To fill the house, Filoli turned to loans from the J. Paul Getty Museum and the Fine Arts Museum of San Francisco. After donating the property, Mrs. Roth continued to visit Filoli and is said to have remarked, “It’s odd when the house is filled not with the things that you recognize; it doesn’t have that same sense of home and that same sense of place.” With her death in 1985, Mrs. Roth stipulated that original Filoli furnishings still in her possession be returned to the house and more donations followed—from other Bourn and Roth family members and even family friends who had purchased pieces at Filoli’s auctions.

Courtesy of Filoli Archives

By the time Julie joined Filoli in 2011, the focus had begun to significantly shift—from “filling” the house to building a permanent collection of original and period furnishings. “Today, we focus on studying inventories and photos and try to recreate the rooms as close to what they were at the time the families were here,” Julie says. “We want it to feel like it did when it was a home.”

That’s where the detective work comes in. And there’s no shortage of sources—starting with Filoli’s archives, spanning 63 linear feet of newspaper clippings, magazine articles, blueprints, inventories, auction catalogs, letters and legal filings. Regional archives yield nuggets too—not to mention the 8,000 books in Filoli’s house libraries and curatorial library, along with family and staff interviews and oral histories. “There’s about 5,000 photographs so far,” adds Julie, “and we’re still scanning; there’s probably another 10,000 slides that have yet to be scanned and catalogued.”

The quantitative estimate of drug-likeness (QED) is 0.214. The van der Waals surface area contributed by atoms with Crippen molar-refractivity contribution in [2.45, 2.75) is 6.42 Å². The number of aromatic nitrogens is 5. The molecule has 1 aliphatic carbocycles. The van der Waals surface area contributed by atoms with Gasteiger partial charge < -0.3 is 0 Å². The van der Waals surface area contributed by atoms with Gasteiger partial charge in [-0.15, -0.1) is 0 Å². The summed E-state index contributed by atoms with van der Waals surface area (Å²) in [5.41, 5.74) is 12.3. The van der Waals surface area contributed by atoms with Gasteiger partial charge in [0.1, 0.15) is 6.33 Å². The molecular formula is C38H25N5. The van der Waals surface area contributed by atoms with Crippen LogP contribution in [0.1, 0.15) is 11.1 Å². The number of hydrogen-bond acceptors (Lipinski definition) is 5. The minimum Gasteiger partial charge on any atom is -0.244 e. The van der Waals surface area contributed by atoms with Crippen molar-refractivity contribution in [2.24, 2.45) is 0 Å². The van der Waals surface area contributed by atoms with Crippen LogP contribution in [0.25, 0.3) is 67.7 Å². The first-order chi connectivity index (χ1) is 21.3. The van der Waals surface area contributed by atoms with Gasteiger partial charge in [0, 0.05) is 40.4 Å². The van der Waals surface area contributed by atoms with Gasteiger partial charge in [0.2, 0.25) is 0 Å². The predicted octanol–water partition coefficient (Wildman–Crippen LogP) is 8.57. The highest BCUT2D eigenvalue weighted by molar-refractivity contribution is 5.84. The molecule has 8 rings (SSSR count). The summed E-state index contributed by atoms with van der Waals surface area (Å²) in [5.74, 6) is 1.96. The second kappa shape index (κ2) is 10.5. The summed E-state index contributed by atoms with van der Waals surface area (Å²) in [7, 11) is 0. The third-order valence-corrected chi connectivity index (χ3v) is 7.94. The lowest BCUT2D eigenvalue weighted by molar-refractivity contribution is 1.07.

Courtesy of Julie Bly Devere, Filoli

Filoli dates back to 1917, so there’s also the matter of choosing which era—and even decade—to focus on. “That can be the hardest thing to decide because we had two different families living here,” Julie says. “We ask ourselves, ‘What stories do we want to tell and what objects do we have that support those different stories?’” As illustrated by the following restoration projects, once a decision is made, then it’s a matter of chasing clues and solving the right mysteries to bring each Filoli chapter back to life.

Courtesy of Julie DeVere, Filoli

The Drawing Room

“This was probably the least historically accurate room,” Julie says of Filoli’s most recently completed restoration. Derived from the phrase “to withdraw,” Filoli’s drawing room is where the ladies would gather after dinner, leaving the men to enjoy their drinks and cigars. “It just felt wrong when you walked through it,” Julie explains. “It felt like a big hallway instead of a space that you want to linger in and have tea and listen to the piano and walk around and see the art.”

Guided by some 30 historic images and a 1936 “down to the ashtray” inventory, the Filoli team, with donor support, embarked on a top-to-bottom restoration, from rewiring the twin Louis XIV design crystal chandeliers to refinishing the Louis XV parquet-patterned floors. With the return or replication of signature objects and furnishings—fuchsia-upholstered sofas, a late 19th-century Steinway piano, Qianlong period Chinese enameled porcelain vases—Filoli’s 35-foot-long elegant salon-style drawing room began to reappear.